Learn About Migraine Food Triggers

Tidbits from a Johns Hopkins Neurologist's Book

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Eating is one of life's greatest pleasures. Unfortunately though, sometimes our favorite foods can be the most provoking for our migraines.

How Common is Food the Culprit of Our Migraines?

The percentage of people who report food as a trigger or aggravating factor in their migraines varies based on a number of studies. One article in Journal of the Neurological Sciences reports that this percentage ranges from 12 to 60 percent.

The most common food triggers reported were:

  • Chocolate
  • Alcohol
  • Cheese

How Does Food Trigger Migraines?

The precise mechanism behind how food precipitates migraines and/or contributes to their severity is still a puzzle and largely unknown.

Food Triggers and Their Substitutions

In his book, “Heal your Headache: The 1-2-3 Program for Taking Charge of Your Pain," Johns Hopkins neurologist Dr. David Buchholz’s recommends eliminating ALL of the following migraine food triggers.

He also offers tidbits on what is considered "migraine-safe."

Be aware that some of these foods may not trigger your migraines. Do what is right for you and speak with your personal physician to sort out a reasonable plan. 

  • Caffeine (even decaf and tea): Instead, try caffeine-free herbal tea. Make sure the herbal tea has no citrus or other potential migraine-triggering flavors, like almond or raisin.
  • Chocolate: White chocolate without cocoa is okay; carob is "questionable."
  • Monosodium glutamate (MSG):  Be wary as some foods may contain "hidden MSG," as in salty snacks, "seasoned" croutons, prepackaged meals, and veggie burgers.
  • Processed meats and processed fish: Avoid altogether—no more packaged turkey or ham.
  • Aspartame: This is an artificial sweetener and remains controversial as to its role in headaches.
  • Cheese and some other dairy sources: The more aged the cheese, the worse (due to high tyramine). "OK" cheeses include cottage cheese, ricotta cheese, cream cheese, and "good quality" American cheeses. Stay away from yogurt (including frozen yogurt), sour cream, and buttermilk, as these are potential migraine triggers.
  • Certain fruits: Citrus fruits and their juices, as well as bananas and raisins should be avoided. Dried fruit that is preserved with sulfites may also be migraine-triggering.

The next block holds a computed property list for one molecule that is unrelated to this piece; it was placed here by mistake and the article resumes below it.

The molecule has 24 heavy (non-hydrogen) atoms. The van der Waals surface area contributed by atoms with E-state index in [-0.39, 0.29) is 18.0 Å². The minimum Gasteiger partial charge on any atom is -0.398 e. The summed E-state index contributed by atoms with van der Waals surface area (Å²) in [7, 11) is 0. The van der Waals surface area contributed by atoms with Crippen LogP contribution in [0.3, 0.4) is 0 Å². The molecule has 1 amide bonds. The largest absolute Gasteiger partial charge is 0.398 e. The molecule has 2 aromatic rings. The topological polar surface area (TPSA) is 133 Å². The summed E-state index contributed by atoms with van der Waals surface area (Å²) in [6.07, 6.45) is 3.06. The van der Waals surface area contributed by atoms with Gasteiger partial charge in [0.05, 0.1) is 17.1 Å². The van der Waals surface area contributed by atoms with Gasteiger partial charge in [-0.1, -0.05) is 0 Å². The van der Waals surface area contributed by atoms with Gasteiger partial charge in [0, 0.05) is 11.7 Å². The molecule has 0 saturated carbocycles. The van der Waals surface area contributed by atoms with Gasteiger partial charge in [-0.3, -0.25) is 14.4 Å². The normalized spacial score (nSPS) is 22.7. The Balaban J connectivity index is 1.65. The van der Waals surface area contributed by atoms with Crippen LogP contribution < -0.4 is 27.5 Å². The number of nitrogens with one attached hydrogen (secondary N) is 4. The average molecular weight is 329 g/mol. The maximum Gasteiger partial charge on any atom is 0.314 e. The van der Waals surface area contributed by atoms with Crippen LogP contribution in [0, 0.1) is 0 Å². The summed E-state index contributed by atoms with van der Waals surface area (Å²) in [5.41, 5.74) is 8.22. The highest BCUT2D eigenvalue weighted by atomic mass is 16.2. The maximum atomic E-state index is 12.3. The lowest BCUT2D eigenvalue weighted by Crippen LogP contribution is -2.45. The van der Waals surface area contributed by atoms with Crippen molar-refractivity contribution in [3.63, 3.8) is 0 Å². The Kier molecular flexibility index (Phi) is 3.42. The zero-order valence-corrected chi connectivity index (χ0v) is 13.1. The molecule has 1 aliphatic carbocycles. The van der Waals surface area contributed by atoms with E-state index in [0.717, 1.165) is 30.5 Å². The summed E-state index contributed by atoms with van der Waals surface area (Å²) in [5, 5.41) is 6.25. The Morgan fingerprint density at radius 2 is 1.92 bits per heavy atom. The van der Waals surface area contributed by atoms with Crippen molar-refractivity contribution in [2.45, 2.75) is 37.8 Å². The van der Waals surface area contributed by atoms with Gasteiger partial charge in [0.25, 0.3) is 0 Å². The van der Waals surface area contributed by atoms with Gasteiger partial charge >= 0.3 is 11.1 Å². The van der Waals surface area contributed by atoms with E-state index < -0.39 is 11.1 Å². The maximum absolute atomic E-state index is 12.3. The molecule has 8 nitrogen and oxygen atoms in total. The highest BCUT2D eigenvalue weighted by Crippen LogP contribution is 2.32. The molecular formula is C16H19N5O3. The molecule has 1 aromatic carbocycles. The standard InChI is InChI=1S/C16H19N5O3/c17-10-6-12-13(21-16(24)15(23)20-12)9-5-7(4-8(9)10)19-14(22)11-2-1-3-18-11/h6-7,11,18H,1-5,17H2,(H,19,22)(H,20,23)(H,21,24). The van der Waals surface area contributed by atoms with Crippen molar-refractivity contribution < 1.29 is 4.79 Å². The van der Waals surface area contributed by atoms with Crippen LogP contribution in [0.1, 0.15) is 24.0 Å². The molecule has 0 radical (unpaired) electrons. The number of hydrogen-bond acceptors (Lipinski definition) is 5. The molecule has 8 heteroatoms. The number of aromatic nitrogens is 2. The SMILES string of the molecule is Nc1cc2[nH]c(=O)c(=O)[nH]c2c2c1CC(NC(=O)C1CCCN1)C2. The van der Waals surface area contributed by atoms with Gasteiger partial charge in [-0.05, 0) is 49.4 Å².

• Fresh yeast-risen baked goods: "Less then one-day old" breads, especially sourdough is a no-no. This sadly includes fresh bagels and donuts from your favorite Saturday morning bakery.
  • Alcohol: Alcohol can trigger your migraine or headache attacks when drinking it (cocktail headache) or the next day, during your hangover
  • Other "Migraine Avoids": sauerkraut, pea pods, certain beans (broad Italian, lima, fava, navy), lentils, onions, garlic, maybe soy products
  • "Maybe Migraine Avoids:" These are questionable migraine triggers: soy, milk, pork, mushrooms, and tomatoes.

Other studies suggest that fatty foods and nuts are migraine-triggering. The good news is that scientists are more closely examining the role of nutrition and diet in migraine development.

 In fact, one 2014 study in the Journal of Headache and Pain suggests that a vegan and/or elimination diet may reduce the severity of a person's migraines—more studies are needed to better understand this likely complex relationship.

What Does This All Mean?

Let's be honest here. Eliminating all these food sources is extraordinarily difficult. That being said, I think the point here is that you have to be "all in" to minimize the potential of food as a trigger for your vicious migraine attacks. You cannot take a loose or here-and-there approach, which will likely create frustration in the end.

That all being said, is avoiding migraine triggers the right advice?

 There is some debate now as to whether triggers (especially food triggers) are as pertinent to migraines as we once thought. Ultimately, with time, you can slowly and carefully add back foods to your diet, which is promising and hopefully makes you feel better.

The Bottom Line

All in all, do what is best for you. You have to be passionate about making a change. Remember, it's okay if it takes you some time to make these dietary changes. This is not going to happen overnight. And, of course, you can still be a "foodie" and have migraines. If anything, (and I'm always trying to look on the bright side of things), this is a challenge to be more creative in the kitchen!


Bulchholz David. Heal Your Headache: The 1-2-3 Program For Taking Charge of Your Pain. New York: Workman Publishing, 2002.

Bunner AE, Agarwal U, Gonzales JF, Valente F, Barnard ND. Nutrition intervention for migraine: a randomized crossover trial. J Headache Pain. 2014;15(1):69.

Finocchi C, Sivori G. Food as trigger and aggravating factor of migraine. Neurol Sci. 2012 May;33 Suppl 1:S77-80.

Hoffmann J & Recober A. Migraine and triggers: Post hoc ergo proper hoc? Curr Pain Headache Rep 2013 Oct;17(10).